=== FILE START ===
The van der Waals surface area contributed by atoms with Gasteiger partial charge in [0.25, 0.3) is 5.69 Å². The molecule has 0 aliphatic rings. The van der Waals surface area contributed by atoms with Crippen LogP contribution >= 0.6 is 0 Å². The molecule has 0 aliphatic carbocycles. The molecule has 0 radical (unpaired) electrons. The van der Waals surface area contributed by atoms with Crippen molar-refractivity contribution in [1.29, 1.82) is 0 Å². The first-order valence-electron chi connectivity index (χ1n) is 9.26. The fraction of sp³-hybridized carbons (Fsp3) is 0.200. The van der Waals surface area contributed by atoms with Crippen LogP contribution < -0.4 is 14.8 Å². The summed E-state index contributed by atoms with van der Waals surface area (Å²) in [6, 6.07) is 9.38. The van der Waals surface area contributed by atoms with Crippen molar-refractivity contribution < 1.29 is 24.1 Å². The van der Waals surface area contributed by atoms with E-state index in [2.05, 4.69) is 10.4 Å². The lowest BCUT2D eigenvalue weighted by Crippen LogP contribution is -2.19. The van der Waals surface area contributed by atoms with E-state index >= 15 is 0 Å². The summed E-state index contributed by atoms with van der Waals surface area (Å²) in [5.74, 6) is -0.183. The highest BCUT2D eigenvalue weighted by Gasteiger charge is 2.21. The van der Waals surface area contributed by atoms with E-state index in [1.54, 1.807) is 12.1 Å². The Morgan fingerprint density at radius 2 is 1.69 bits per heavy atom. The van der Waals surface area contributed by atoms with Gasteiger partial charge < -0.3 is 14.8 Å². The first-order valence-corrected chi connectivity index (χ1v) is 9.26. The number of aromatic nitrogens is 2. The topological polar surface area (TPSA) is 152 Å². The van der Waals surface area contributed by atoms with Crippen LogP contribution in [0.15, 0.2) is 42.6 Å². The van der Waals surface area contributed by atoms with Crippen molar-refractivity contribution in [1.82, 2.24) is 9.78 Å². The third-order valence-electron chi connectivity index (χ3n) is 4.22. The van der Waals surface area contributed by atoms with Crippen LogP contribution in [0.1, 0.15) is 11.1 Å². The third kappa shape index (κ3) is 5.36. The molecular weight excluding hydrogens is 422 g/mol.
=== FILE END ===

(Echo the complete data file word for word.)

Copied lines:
The van der Waals surface area contributed by atoms with Gasteiger partial charge in [0.25, 0.3) is 5.69 Å². The molecule has 0 aliphatic rings. The van der Waals surface area contributed by atoms with Crippen LogP contribution >= 0.6 is 0 Å². The molecule has 0 aliphatic carbocycles. The molecule has 0 radical (unpaired) electrons. The van der Waals surface area contributed by atoms with Crippen molar-refractivity contribution in [1.29, 1.82) is 0 Å². The first-order valence-electron chi connectivity index (χ1n) is 9.26. The fraction of sp³-hybridized carbons (Fsp3) is 0.200. The van der Waals surface area contributed by atoms with Crippen LogP contribution < -0.4 is 14.8 Å². The summed E-state index contributed by atoms with van der Waals surface area (Å²) in [6, 6.07) is 9.38. The van der Waals surface area contributed by atoms with Crippen molar-refractivity contribution < 1.29 is 24.1 Å². The van der Waals surface area contributed by atoms with E-state index in [2.05, 4.69) is 10.4 Å². The lowest BCUT2D eigenvalue weighted by Crippen LogP contribution is -2.19. The van der Waals surface area contributed by atoms with E-state index >= 15 is 0 Å². The summed E-state index contributed by atoms with van der Waals surface area (Å²) in [5.74, 6) is -0.183. The highest BCUT2D eigenvalue weighted by Gasteiger charge is 2.21. The van der Waals surface area contributed by atoms with E-state index in [1.54, 1.807) is 12.1 Å². The Morgan fingerprint density at radius 2 is 1.69 bits per heavy atom. The van der Waals surface area contributed by atoms with Gasteiger partial charge < -0.3 is 14.8 Å². The first-order valence-corrected chi connectivity index (χ1v) is 9.26. The number of aromatic nitrogens is 2. The topological polar surface area (TPSA) is 152 Å². The van der Waals surface area contributed by atoms with Crippen LogP contribution in [0.15, 0.2) is 42.6 Å². The van der Waals surface area contributed by atoms with Crippen molar-refractivity contribution in [1.82, 2.24) is 9.78 Å². The third-order valence-electron chi connectivity index (χ3n) is 4.22. The van der Waals surface area contributed by atoms with Crippen LogP contribution in [0.1, 0.15) is 11.1 Å². The third kappa shape index (κ3) is 5.36. The molecular weight excluding hydrogens is 422 g/mol.